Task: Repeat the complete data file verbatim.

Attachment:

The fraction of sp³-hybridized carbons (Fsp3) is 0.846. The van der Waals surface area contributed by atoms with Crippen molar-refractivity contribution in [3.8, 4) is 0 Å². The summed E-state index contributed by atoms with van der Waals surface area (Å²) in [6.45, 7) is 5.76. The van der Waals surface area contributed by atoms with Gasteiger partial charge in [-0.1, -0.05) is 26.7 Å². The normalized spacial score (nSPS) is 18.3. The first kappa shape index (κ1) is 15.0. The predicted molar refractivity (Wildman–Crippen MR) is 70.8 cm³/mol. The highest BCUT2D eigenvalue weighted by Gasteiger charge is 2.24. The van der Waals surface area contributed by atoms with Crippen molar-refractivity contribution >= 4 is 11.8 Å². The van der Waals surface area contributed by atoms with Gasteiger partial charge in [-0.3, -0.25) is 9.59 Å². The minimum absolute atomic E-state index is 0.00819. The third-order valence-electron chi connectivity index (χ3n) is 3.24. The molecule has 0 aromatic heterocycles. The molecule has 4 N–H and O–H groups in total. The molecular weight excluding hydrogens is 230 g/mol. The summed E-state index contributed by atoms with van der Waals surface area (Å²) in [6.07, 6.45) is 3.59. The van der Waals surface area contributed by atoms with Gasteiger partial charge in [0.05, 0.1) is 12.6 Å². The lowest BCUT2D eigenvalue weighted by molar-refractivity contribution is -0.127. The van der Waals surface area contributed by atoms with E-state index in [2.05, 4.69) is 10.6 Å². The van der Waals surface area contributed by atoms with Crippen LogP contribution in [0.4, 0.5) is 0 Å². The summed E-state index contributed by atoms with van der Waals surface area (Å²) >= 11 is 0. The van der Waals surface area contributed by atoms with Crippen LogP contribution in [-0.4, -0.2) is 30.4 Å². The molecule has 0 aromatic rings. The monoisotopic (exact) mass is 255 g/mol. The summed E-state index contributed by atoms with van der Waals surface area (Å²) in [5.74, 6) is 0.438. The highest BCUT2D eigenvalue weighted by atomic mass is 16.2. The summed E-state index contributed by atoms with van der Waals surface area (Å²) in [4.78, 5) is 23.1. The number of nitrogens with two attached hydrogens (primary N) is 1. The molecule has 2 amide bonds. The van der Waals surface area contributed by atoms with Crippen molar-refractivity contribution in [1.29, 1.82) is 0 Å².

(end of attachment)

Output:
The fraction of sp³-hybridized carbons (Fsp3) is 0.846. The van der Waals surface area contributed by atoms with Crippen molar-refractivity contribution in [3.8, 4) is 0 Å². The summed E-state index contributed by atoms with van der Waals surface area (Å²) in [6.45, 7) is 5.76. The van der Waals surface area contributed by atoms with Gasteiger partial charge in [-0.1, -0.05) is 26.7 Å². The normalized spacial score (nSPS) is 18.3. The first kappa shape index (κ1) is 15.0. The predicted molar refractivity (Wildman–Crippen MR) is 70.8 cm³/mol. The highest BCUT2D eigenvalue weighted by Gasteiger charge is 2.24. The van der Waals surface area contributed by atoms with Crippen molar-refractivity contribution >= 4 is 11.8 Å². The van der Waals surface area contributed by atoms with Gasteiger partial charge in [-0.3, -0.25) is 9.59 Å². The minimum absolute atomic E-state index is 0.00819. The third-order valence-electron chi connectivity index (χ3n) is 3.24. The molecule has 0 aromatic heterocycles. The molecule has 4 N–H and O–H groups in total. The molecular weight excluding hydrogens is 230 g/mol. The summed E-state index contributed by atoms with van der Waals surface area (Å²) in [6.07, 6.45) is 3.59. The van der Waals surface area contributed by atoms with Gasteiger partial charge in [0.05, 0.1) is 12.6 Å². The lowest BCUT2D eigenvalue weighted by molar-refractivity contribution is -0.127. The van der Waals surface area contributed by atoms with E-state index in [2.05, 4.69) is 10.6 Å². The van der Waals surface area contributed by atoms with Crippen LogP contribution in [0.4, 0.5) is 0 Å². The summed E-state index contributed by atoms with van der Waals surface area (Å²) >= 11 is 0. The van der Waals surface area contributed by atoms with Crippen LogP contribution in [-0.4, -0.2) is 30.4 Å². The molecule has 0 aromatic rings. The monoisotopic (exact) mass is 255 g/mol. The summed E-state index contributed by atoms with van der Waals surface area (Å²) in [5.74, 6) is 0.438. The highest BCUT2D eigenvalue weighted by atomic mass is 16.2. The summed E-state index contributed by atoms with van der Waals surface area (Å²) in [4.78, 5) is 23.1. The number of nitrogens with two attached hydrogens (primary N) is 1. The molecule has 2 amide bonds. The van der Waals surface area contributed by atoms with Crippen molar-refractivity contribution in [1.29, 1.82) is 0 Å².